Overview

As a Java developer, it’s important to understand how to manipulate JAR file. It happened to me recently, because I needed to inspect and modify some files in a JAR during development. In this article, I will share with you some commands that help to do that. After reading this article, you will understand how to:

  • Create a JAR
  • List all files inside a JAR
  • Display content of a single file
  • Extract files

Create JAR

Before continuing, let’s create a simple JAR file for the demo purpose. Here’s the structure of the project with 3 files:

demo $ tree
.
├── App.java
├── README.md
└── docs
    └── foo.txt

1 directory, 3 files

README.md:

# App

README is not always useful. The end.

App.java:

public class App {
  public static void main(String[] args) {
    System.out.println("Hello world!");
  }
}

docs/foo.txt:

bar

Now, compile the source code and use command jar to create (c) a JAR file, which will include 3 files: the class file, the txt and the README. The created JAR will be stored in relative filepath (f) app.jar. The entire process will be done in verbose mode (v).

$ javac App.java
$ jar cvf app.jar App.class README.md docs
added manifest
adding: App.class(in = 412) (out= 288)(deflated 30%)
adding: README.md(in = 45) (out= 47)(deflated -4%)
adding: docs/(in = 0) (out= 0)(stored 0%)
adding: docs/foo.txt(in = 4) (out= 6)(deflated -50%)

List Files

List all the files inside the JAR without extracting it. This can be done using either command jar, unzip or vim.

Using jar command in normal mode: viewing the table (t) of contents of the JAR file, available in filepath (f) app.jar which is the current directory. The command displays the contents of the JAR file to standard output:

$ jar tf app.jar
META-INF/
META-INF/MANIFEST.MF
App.class
README.md
docs/
docs/foo.txt

Using jar command in verbose mode (v):

$ jar tvf app.jar
     0 Tue Apr 30 20:38:16 CEST 2019 META-INF/
    69 Tue Apr 30 20:38:16 CEST 2019 META-INF/MANIFEST.MF
   412 Tue Apr 30 20:37:34 CEST 2019 App.class
    45 Tue Apr 30 20:12:46 CEST 2019 README.md
     0 Tue Apr 30 20:36:16 CEST 2019 docs/
     4 Tue Apr 30 20:36:16 CEST 2019 docs/foo.txt

Using unzip command in normal mode: list (-l) archive files in short format. The names, uncompressed file sizes and modification dates and times of the specified files are printed, along with totals for all files specified.

$ unzip -l app.jar
Archive:  app.jar
  Length      Date    Time    Name
---------  ---------- -----   ----
        0  04-30-2019 20:38   META-INF/
       69  04-30-2019 20:38   META-INF/MANIFEST.MF
      412  04-30-2019 20:37   App.class
       45  04-30-2019 20:12   README.md
        0  04-30-2019 20:36   docs/
        4  04-30-2019 20:36   docs/foo.txt
---------                     -------
      530                     6 files

Using unzip command in verbose mode (-v):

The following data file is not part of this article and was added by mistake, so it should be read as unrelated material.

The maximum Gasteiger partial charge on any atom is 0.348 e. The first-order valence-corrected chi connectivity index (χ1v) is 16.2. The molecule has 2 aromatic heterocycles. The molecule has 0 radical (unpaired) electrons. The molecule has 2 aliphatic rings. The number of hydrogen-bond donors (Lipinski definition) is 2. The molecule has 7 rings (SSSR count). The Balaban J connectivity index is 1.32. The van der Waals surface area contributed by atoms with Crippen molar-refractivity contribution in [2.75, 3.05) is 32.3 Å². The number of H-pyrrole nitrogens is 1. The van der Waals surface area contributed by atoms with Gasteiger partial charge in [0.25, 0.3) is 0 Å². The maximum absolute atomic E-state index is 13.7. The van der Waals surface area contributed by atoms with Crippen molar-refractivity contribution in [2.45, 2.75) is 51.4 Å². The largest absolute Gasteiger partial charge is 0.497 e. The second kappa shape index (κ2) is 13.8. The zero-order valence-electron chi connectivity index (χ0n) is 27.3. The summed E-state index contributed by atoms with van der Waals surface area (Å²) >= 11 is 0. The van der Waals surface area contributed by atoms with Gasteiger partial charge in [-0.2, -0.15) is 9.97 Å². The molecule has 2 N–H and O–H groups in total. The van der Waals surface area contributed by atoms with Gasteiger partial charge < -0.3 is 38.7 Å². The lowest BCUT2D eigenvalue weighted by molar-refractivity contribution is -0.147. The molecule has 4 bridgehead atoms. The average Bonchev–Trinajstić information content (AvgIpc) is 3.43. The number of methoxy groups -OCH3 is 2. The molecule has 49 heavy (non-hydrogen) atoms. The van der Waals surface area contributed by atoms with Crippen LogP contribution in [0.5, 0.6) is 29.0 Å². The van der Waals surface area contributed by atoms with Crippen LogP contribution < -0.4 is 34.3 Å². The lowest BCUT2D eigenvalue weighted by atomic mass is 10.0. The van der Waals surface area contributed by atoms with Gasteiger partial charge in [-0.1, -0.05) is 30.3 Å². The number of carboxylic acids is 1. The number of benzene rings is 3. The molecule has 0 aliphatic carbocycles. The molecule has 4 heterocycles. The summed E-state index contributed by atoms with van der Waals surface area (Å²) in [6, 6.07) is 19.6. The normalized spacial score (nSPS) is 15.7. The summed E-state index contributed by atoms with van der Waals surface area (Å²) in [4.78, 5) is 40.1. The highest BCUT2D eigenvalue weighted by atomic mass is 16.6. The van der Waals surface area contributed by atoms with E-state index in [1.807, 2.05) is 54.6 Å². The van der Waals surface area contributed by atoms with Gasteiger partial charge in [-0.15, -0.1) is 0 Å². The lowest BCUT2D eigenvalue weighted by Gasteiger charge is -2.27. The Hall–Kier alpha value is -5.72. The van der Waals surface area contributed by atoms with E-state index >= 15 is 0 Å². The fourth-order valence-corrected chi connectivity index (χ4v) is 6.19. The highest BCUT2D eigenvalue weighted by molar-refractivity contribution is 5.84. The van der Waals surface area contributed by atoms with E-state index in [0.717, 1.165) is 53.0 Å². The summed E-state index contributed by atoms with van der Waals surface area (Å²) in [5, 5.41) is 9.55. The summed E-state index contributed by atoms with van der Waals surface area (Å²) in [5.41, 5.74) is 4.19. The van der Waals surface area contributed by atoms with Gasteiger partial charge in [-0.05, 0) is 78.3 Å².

$ unzip -v app.jar
Archive:  app.jar
 Length   Method    Size  Cmpr    Date    Time   CRC-32   Name
--------  ------  ------- ---- ---------- ----- --------  ----
       0  Defl:N        2   0% 04-30-2019 20:38 00000000  META-INF/
      69  Defl:N       68   1% 04-30-2019 20:38 4c2a0a51  META-INF/MANIFEST.MF
     412  Defl:N      288  30% 04-30-2019 20:37 3bcbe29a  App.class
      45  Defl:N       47  -4% 04-30-2019 20:12 0f4320d6  README.md
       0  Stored        0   0% 04-30-2019 20:36 00000000  docs/
       4  Defl:N        6 -50% 04-30-2019 20:36 04a2b3e9  docs/foo.txt
--------          -------  ---                            -------
     530              411  23%                            6 files

Using VIM: VIM editor contains a ZIP script (zip.vim) which allows you to browse ZIP file directly, which is also valid for JAR files. To enter into a file, you need to select a file with cursor and press ENTER key.

$ vim app.jar
" zip.vim version v28
" Browsing zipfile /Users/mincong/Desktop/demo/app.jar
" Select a file with cursor and press ENTER

META-INF/
META-INF/MANIFEST.MF
App.class
README.md
docs/
docs/foo.txt

For those who are curious, you can show all the script names using command :scriptnames in VIM editor.

Display File Content

Using unzip command: extract files to stdout / screen with the name of each file printed. Similar to -p. Here’s an example of displaying content of README and foo:

$ unzip -c app.jar README.md docs/foo.txt
Archive:  app.jar
  inflating: README.md
# App

README is not always useful. The end.

  inflating: docs/foo.txt
bar

Using unzip command (2): extract files to pipe (-p) (stdout). Nothing but the file data is sent to stdout, and the files are always extracted in binary format, just as they are stored (no conversions).

$ unzip -p app.jar README.md
# App

README is not always useful. The end.
$ unzip -p app.jar docs/foo.txt
bar

Using vim command: open VIM editor and browse the file as described in section above. Select a file and press ENTER will enter into a file. You can edit it and save (:x), too.

$ vim app.jar

Extract Files

After viewing the contents is not enough for you, perhaps you will want to extract some files from the JAR, too.

Extracting (x) one file from JAR can be done using jar, where you need to provide the filepath f of the JAR and the target files to extract:

$ jar xf app.jar README.md

Without the target files to extract, command jar will extract all files in the current directory:

$ jar xf app.jar

Conclusion

In this article, we saw different methods of viewing contents of a JAR file using jar, unzip, and vim. Hope you enjoy this article, see you the next time!

References